Do Cats Act Differently Depending on the Season?

The changing of seasons can be such a magical time for us humans! Of course, that depends a bit on how you feel about transitioning from summer into autumn or winter into spring. Every human is different, and some of us are more impacted by the changing seasons than others. How about our feline friends? Do cats act differently depending on the season?

Cats Act Differently During Various Seasons

The short answer, provided by The Anchor Animal Hospital, is yes, cats may act differently depending on the seasons. They might even look a little different as physical changes take place, too. They note that temperatures and amounts of daylight can impact our cats, and perhaps even in similar ways as it can impact us humans. Let’s explore some examples.

Cats and SAD

If you haven’t heard the term SAD before, it stands for Seasonal Affective Disorder. It’s a very real condition for some people during the winter months, when days get shorter and the weather gets downright cold. It affects different people in different ways, and it can even have an impact on felines. Anchor notes that signs of seasonal or or other depression may pop up in cats during winter. These signs may include general changes in behavior or a lack of energy.

Appetite Changes Can Signal That Cats Act Differently Depending On The Season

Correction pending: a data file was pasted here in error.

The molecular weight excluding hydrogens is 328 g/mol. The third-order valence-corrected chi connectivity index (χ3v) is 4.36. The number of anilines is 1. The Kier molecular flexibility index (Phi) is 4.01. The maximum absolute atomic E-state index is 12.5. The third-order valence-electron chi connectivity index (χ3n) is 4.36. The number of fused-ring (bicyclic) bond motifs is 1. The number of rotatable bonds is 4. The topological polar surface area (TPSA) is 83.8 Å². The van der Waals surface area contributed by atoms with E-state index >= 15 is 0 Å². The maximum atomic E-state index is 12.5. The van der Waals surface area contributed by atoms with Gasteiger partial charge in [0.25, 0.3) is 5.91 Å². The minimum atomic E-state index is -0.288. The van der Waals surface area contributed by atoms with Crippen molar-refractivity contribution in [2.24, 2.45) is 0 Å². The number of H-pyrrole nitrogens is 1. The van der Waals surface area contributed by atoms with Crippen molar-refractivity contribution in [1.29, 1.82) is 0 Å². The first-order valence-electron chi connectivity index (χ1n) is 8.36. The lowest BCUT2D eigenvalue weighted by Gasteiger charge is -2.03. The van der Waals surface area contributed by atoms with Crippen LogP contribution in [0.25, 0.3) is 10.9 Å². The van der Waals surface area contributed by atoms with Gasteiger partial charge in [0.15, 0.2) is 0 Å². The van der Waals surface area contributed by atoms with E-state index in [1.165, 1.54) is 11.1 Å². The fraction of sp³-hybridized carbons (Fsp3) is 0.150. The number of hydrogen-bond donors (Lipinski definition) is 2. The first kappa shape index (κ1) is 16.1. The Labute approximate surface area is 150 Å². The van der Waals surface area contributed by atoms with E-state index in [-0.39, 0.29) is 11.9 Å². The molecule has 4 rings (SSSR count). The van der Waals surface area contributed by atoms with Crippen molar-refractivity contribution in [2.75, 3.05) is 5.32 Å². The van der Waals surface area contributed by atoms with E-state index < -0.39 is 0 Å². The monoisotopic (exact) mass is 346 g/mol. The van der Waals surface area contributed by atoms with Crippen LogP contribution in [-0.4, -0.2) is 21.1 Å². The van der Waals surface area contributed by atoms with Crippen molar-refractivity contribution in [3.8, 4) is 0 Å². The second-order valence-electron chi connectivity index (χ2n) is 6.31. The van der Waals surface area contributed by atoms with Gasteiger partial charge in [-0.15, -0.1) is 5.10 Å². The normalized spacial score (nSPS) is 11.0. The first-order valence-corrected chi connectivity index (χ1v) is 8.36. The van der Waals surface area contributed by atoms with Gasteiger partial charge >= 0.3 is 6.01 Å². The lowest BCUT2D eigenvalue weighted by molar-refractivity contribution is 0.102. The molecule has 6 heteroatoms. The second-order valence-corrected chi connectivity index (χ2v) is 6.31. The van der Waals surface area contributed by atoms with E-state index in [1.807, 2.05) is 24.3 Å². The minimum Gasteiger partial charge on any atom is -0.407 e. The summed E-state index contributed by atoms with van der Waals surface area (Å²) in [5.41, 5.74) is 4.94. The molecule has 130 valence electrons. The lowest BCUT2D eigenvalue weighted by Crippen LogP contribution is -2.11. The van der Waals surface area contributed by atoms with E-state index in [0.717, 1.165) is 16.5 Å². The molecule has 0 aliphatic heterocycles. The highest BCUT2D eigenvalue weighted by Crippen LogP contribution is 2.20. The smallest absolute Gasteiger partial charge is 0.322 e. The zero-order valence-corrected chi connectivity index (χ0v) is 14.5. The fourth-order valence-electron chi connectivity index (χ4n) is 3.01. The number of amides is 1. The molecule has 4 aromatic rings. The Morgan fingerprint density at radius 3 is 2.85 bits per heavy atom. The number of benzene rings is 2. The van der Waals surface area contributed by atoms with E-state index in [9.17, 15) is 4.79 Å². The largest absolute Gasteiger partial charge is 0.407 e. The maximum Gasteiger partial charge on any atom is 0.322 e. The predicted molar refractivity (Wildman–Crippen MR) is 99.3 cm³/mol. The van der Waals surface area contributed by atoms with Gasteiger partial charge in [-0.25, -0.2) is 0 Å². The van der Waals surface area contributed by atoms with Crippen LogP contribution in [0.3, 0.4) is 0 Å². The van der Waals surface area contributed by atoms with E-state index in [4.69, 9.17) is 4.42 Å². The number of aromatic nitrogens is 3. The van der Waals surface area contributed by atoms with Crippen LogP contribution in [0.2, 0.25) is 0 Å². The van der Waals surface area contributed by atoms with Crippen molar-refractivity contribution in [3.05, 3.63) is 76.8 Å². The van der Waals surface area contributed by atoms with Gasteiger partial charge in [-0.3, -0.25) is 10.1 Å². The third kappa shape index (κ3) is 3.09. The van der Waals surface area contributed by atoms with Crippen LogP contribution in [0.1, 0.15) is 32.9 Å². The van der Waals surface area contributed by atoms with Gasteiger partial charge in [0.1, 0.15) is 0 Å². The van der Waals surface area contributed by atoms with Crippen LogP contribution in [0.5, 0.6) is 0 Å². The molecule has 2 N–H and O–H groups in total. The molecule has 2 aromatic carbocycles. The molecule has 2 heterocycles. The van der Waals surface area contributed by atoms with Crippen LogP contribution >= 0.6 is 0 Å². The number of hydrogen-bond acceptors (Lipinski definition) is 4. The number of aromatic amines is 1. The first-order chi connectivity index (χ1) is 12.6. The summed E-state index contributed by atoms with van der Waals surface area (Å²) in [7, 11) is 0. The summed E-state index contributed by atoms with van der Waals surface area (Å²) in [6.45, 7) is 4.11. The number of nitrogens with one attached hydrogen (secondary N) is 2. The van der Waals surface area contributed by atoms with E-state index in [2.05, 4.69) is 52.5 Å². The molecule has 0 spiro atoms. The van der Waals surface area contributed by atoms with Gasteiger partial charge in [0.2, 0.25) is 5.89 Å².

Just as SAD can become an issue, pets’ appetites may also fluctuate as seasons change. When seasons get colder, as in the transition from summer into fall, you may actually notice that your pet is eating more of her food or eating more often. If you think about it, it makes sense since we as humans also tend to eat more as the weather turns cooler. It’s just nature doing its thing, essentially. If you notice your pet gaining weight quickly, you will want to schedule a checkup with your veterinarian of course. Otherwise, keep an eye on your cat and don’t sweat it too much if you fill her bowl just a little more often as you head into the cooler seasons.

Seasonal Fur Changes

It also isn’t too surprising that Anchor notes animals’ fur coats tend to become thicker in colder weather. Your cat’s fur might change a bit as you go from winter into spring, since he won’t need quite as much warmth as he did during those frigid January days. Even if he spent most of his time snuggled up on his favorite blanket over the winter, you likely noticed his fur got a bit thicker.

Dandruff or Itchy Skin

Unfortunately, your cat might experience dandruff or itchy and irritated skin if your house gets too dry in the colder weather of fall and winter. My cat, depending on how dry the air is some years, will develop a twitch in his back. He’ll also get a bit of dandruff in his otherwise clean and glossy coat. When this happens, we spray him down with a vet-approved moisturizing spray made specifically for cats. Boy, does he purr when we do this! If you notice some extra white flakes in your kitty’s coat, she might be in need of some extra moisturization. Ask your vet for some helpful, pet-safe options.

Ultimately, cats do act differently and even look different during the change of seasons. As always, keep an eye on what’s normal for your cat and have your vet on speed dial for any concerns.

Did you learn anything new and interesting about our feline friends? Share this article with other cat lovers that you know so that they can learn something, too.

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